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I’m not sure yet how I feel about the story overall, but there are so many aspects of this story that I love and that I think Alice Munro excels at conveying to her readers. First, the story begins with the main character Grace, now in her 60’s, going back to visit the Travers’ old summer home. It is imperative that one go back and read the beginning and reread that portion after completing the short story because the reader now can draw more conclusions as to what is actually going on with Grace and going back to Ottawa Valley.

When Munro starts to talk about Grace’s meeting of the Travers family and the time they spent together, the reader can’t connect with her character. However, this is done intentionally. Grace is introduced to the family because one of the sons, Maury, is interested in her and as they start dating, there is little detail on their interactions together and it is evident that Grace doesn’t connect with anyone except for Mrs. Travers. The connection is more of a fascination for Grace and the reader can see that the detail when describing Mrs. Travers is significantly more intimate and emotional than when Maury is discussed. The fascination with Mrs. Travers could stem from Grace’s mother dying at a young age and has never felt quite “home” anywhere else than when she is with the Travers family.

Munro has done a great job of showing the difference in Grace before and after Neil, the other Travers son. Before the holiday gathering of the family, the reader will find it hard to connect with Grace’s character because she has little drive and no real emotions that link to anything that is going on her life except for the family life that Mrs. Travers expresses. There was no excitement in the her character’s voice about dating Maury and she didn’t seem to have any emotion to his wanting to marry her, “When we are married, he would say, and instead of questioning of contradicting him, Grace would listen curiously…None of this seemed real to her” (174). There is nothing but a blasé attitude about her future and Grace knows that Maury is boring, yet there is an acceptance to live passion-free with him, until a complete tone in the story shifts when it is time for the Travers family to all gather for the holidays.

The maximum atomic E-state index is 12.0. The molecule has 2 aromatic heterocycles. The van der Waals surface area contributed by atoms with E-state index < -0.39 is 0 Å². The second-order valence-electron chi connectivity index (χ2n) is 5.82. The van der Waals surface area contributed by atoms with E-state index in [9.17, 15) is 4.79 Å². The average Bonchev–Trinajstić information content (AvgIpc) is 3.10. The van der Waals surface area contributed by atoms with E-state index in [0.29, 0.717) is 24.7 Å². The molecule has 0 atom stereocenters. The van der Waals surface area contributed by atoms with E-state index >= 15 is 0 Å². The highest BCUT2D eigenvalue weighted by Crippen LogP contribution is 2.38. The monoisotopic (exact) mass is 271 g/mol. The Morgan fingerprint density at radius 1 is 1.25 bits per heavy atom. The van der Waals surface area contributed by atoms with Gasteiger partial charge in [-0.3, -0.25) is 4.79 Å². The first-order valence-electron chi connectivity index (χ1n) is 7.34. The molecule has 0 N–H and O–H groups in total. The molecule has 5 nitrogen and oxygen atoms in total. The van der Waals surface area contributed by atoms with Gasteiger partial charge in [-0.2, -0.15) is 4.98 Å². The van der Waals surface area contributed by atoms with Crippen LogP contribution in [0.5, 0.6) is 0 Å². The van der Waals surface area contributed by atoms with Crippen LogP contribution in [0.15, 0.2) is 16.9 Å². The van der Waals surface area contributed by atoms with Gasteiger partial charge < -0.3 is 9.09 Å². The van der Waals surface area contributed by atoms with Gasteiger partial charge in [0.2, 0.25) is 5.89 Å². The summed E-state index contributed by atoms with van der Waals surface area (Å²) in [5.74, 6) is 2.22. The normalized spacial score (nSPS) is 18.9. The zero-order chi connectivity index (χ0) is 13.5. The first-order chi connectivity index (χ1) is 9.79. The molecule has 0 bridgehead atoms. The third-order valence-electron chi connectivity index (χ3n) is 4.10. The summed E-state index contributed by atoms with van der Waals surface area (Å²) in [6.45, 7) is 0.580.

When Grace meets Neil for the first time, it is almost romantically written that she cuts her foot and he arrives right after and she discovers that he is a doctor. Earlier on we do find out that Neil is married, but to an awful woman. I know I was hanging on the edge of my seat and riveted by the language Munro uses when Neil and Grace first interact. Grace notices the way he smells and she notices everything about him, “He had a high pale forehead, a crest of tight curly gray-black hair, bright gray eyes…” (180). The way the narrator lets us into Grace’s emotions is something very new in the story and gives the reader insight on the intimate feeling of their moment. The two have this oddly passionate day together which includes Grace taking care of him when he gets too drunk and all of the passion between them comes to a complete stop when she has a realization that there is no real substance to Neil. Perhaps it is hard to accurately describe the meaning behind all of these choices that Munro has made with this story because after Neil and Grace’s day together, the story ends so abruptly and I’m not even sure what exactly has happened. However, it is evident that Grace’s rollercoaster of tone and characterization ends in a surprising way when she is able to pursue a decent life from a large sum of money from Mr. Travers.

With all of my confusion towards the end of the story, I do applaud Munro in her ability to craft this exceptionally odd list of characters and portray so many varieties of emotion and…passion. Upon completion of the story, I went back and the narrator explains Grace’s return.

What was Grace really looking for when she had undertaken this expedition? Maybe the worst thing would have been to get just what she might have thought she was after.

While the ending is messy, it is compelling to understand that Grace was able to find some sort of life for herself even though it came at the expense of the Travers family: figuratively and literally. However, it is unsettling to see her come back since it gives us an unresolved feeling to the short story. Grace comes back, most likely out of some sort of guilt and confusion that she’s harbored for 40 years. The story is a tangle of inevitable doom and disconnect that eventually leads Grace imploring for answers and understanding as she comes back 40 years later to attempt to understand a part of her life that ended so well for her, but tragically and damaging for the Travers, whom she adored.






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